Sam Barnett: 2020 Leadership Dinner Honoree Highlight

On April 23rd, Bridges to Community will honor a group of seven young people who are stellar examples of passionate, service-oriented future leaders at our 2020 Virtual Leadership Event.

From Armonk, NY, Samuel Barnett is one of our incredible honorees. He has been on three Bridges service trips, and his experiences continue to inform his world view as a young adult.

Sam and his family became involved with Bridges through their temple, Temple Shaaray Tefila, and his parents and sister have been on at least two Bridges service trips each. When Sam went on his first trip, he had already heard a great deal about the experience from his father and sister. He says, “I thought I was prepared for what I would experience, but I was actually wildly unprepared. There is not much that can prepare you for entering an environment with an unfamiliar perspective, and being embraced by a community the likes of which I had never experienced before.

The potency was anything but dampened by hearing about the experience from my family. I remember being in awe of everything I saw and was a part of.

We worked on the construction of a school in Las Conchitas, Masaya, Nicaragua. When we pulled up to the school [for the first time], we saw hundreds of people, children, parents, teachers, and students, greeting us. It was heart-warming to be instantly welcomed. The warmth and the embrace from the people were palpable.”

Sam’s second Bridges trip was to Jinotega, Nicaragua, in the heart of the coffee-growing region of the country. Most community members make their living working within the coffee system, and Sam visited a coffee plantation on his trip. He says, “It was very disheartening to see the juxtaposition between the humanity and dignity of the pure, wonderful, loving people we were working with and the structural flaws of the unfair coffee system they work in.”

For Sam, the relationships he built while on his service trips were integral to his experience. He says, “The Bridges projects are a vehicle to building relationships. It wasn’t so much about the work we were doing, but the relationships that we created that [were important]. Bridges is unique because it builds dignity, kindness, and bridges among people. Those connections, relating to people and connecting on a very personal level, drive you to continue volunteering.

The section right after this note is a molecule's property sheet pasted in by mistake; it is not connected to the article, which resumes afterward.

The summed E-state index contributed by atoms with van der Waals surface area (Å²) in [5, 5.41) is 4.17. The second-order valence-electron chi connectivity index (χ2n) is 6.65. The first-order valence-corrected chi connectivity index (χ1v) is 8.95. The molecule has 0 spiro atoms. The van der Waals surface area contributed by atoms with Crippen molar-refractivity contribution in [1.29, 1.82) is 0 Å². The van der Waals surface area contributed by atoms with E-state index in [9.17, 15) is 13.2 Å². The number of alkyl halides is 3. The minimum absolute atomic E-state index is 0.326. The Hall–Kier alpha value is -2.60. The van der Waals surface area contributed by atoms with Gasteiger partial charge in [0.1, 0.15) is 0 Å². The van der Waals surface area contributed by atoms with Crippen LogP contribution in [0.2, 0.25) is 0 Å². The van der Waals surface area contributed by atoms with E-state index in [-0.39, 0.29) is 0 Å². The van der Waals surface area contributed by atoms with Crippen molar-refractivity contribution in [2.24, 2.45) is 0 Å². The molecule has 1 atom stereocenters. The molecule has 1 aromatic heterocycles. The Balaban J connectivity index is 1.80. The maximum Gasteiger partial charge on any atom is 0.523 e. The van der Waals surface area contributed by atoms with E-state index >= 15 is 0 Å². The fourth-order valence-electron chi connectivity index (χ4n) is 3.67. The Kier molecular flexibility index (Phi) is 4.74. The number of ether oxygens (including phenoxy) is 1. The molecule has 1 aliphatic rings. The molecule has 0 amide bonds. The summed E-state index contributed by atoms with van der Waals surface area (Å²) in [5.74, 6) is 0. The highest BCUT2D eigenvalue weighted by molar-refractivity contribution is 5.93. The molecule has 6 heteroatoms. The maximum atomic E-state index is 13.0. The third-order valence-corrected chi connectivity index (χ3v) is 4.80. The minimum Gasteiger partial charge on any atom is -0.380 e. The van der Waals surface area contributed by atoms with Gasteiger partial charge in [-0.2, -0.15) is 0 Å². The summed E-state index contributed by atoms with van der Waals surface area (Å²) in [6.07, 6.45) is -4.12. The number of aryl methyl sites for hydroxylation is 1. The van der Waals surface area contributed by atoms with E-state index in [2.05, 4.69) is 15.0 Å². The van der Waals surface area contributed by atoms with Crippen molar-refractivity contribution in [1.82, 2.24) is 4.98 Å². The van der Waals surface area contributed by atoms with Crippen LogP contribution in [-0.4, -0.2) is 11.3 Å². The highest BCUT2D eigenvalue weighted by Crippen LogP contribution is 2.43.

For families [like mine] and communities like my temple, the Bridges experience builds rapport and mutual understanding. It has brought us together and established a common purpose. The experience provides a way for communities to think about their place in the world, how they act, and how they should treat each other.”

Sam has grown immensely through his Bridges experiences. He says, “The goal is to help other people, but the rewards I reaped were tremendous: the warmth of heart, insight, and perspective. I believe we have an obligation to come home and take what we have learned and apply it to our daily lives. In that way, the Bridges experience can have an enormous impact on how we relate to other people and think about global challenges.”

Sam has undoubtedly taken his Bridges experience to heart and applied it to his life in the United States. Adam and Liz Barnett, Sam’s parents, say, “Bridges had a tremendous impact on Sam’s appreciation for people from different life circumstances, something that has stayed with him over the years.”

Sam explains, “In the short-term, when I returned to the U.S. and went back to school after a Bridges trip, I was shell-shocked. While the world moved on, and I still had homework to do, I realized there are people beyond my immediate horizon with families and livelihoods who face issues like poverty, inequality, and lack of opportunity. I had to reconcile those things.

I always knew that I wanted to work on international foreign policy and security issues. The Bridges trips gave me the most significant perspective on the people who are on the receiving end of U.S. foreign policy. I am currently a Research Fellow at the Carnegie Endowment for International Peace, a foreign policy think tank. I work on U.S. foreign policy and diplomacy. Bridges has provided me with a frame of reference in my work so that I have real people in the back of my mind, not just statistics or data points. It’s hard to think that my perspective would be as informed or considerate to other non-Americans if I hadn’t had the Bridges experience. The trips are a critical dissidence against apathy and ignorance, against not caring or not being considerate about how what you do impacts the bigger picture.”

Sam wants to pursue a career in public service, working on foreign policy and security challenges for the U.S. government.

Rabbi Jason Nevarez, one of Sam’s trip leaders, says, “I have always known Sam as a leader – he walks the talk. Through his intellect, his humor, and his kind soul, he models being a change agent by interacting with those around him in deep and meaningful ways. On our trips, he demonstrated kindness, compassion, and integrity while working alongside peers and community members. He was, and remains, a leader in so many ways.”